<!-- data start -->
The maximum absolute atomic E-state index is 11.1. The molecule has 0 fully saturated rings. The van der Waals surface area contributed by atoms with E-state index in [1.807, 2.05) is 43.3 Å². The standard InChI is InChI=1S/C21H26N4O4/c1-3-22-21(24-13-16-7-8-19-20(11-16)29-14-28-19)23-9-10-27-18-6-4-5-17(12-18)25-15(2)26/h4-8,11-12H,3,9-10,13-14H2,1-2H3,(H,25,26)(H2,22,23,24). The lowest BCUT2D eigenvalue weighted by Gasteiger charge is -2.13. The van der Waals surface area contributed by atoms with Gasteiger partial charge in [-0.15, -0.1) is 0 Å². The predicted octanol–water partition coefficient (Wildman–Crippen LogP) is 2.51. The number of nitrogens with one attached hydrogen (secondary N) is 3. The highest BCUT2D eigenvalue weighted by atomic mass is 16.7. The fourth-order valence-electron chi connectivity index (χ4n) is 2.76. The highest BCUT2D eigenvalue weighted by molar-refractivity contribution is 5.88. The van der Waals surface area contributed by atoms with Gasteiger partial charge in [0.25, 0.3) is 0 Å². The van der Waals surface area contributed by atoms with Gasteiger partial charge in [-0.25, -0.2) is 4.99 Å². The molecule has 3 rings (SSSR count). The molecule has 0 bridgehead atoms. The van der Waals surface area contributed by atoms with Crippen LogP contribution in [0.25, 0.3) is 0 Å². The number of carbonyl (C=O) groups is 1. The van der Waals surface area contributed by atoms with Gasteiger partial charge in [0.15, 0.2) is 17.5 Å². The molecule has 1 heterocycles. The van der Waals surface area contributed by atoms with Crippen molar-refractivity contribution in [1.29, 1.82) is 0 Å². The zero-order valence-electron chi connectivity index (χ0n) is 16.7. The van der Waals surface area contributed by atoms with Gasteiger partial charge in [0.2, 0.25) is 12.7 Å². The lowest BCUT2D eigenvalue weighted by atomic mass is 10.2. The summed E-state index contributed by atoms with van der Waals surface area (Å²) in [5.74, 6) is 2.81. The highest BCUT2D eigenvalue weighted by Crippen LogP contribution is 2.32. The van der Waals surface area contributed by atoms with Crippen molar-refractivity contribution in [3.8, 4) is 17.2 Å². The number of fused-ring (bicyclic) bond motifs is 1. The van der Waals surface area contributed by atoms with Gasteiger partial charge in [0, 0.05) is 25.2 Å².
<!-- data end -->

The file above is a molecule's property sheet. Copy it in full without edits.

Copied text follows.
The maximum absolute atomic E-state index is 11.1. The molecule has 0 fully saturated rings. The van der Waals surface area contributed by atoms with E-state index in [1.807, 2.05) is 43.3 Å². The standard InChI is InChI=1S/C21H26N4O4/c1-3-22-21(24-13-16-7-8-19-20(11-16)29-14-28-19)23-9-10-27-18-6-4-5-17(12-18)25-15(2)26/h4-8,11-12H,3,9-10,13-14H2,1-2H3,(H,25,26)(H2,22,23,24). The lowest BCUT2D eigenvalue weighted by Gasteiger charge is -2.13. The van der Waals surface area contributed by atoms with Gasteiger partial charge in [-0.15, -0.1) is 0 Å². The predicted octanol–water partition coefficient (Wildman–Crippen LogP) is 2.51. The number of nitrogens with one attached hydrogen (secondary N) is 3. The highest BCUT2D eigenvalue weighted by atomic mass is 16.7. The fourth-order valence-electron chi connectivity index (χ4n) is 2.76. The highest BCUT2D eigenvalue weighted by molar-refractivity contribution is 5.88. The van der Waals surface area contributed by atoms with Gasteiger partial charge in [0.25, 0.3) is 0 Å². The van der Waals surface area contributed by atoms with Gasteiger partial charge in [-0.25, -0.2) is 4.99 Å². The molecule has 3 rings (SSSR count). The molecule has 0 bridgehead atoms. The van der Waals surface area contributed by atoms with Crippen LogP contribution in [0.25, 0.3) is 0 Å². The number of carbonyl (C=O) groups is 1. The van der Waals surface area contributed by atoms with Gasteiger partial charge in [0.15, 0.2) is 17.5 Å². The molecule has 1 heterocycles. The van der Waals surface area contributed by atoms with Crippen molar-refractivity contribution in [1.29, 1.82) is 0 Å². The zero-order valence-electron chi connectivity index (χ0n) is 16.7. The van der Waals surface area contributed by atoms with Gasteiger partial charge in [0.2, 0.25) is 12.7 Å². The lowest BCUT2D eigenvalue weighted by atomic mass is 10.2. The summed E-state index contributed by atoms with van der Waals surface area (Å²) in [5.74, 6) is 2.81. The highest BCUT2D eigenvalue weighted by Crippen LogP contribution is 2.32. The van der Waals surface area contributed by atoms with Crippen molar-refractivity contribution in [3.8, 4) is 17.2 Å². The number of fused-ring (bicyclic) bond motifs is 1. The van der Waals surface area contributed by atoms with Gasteiger partial charge in [0, 0.05) is 25.2 Å².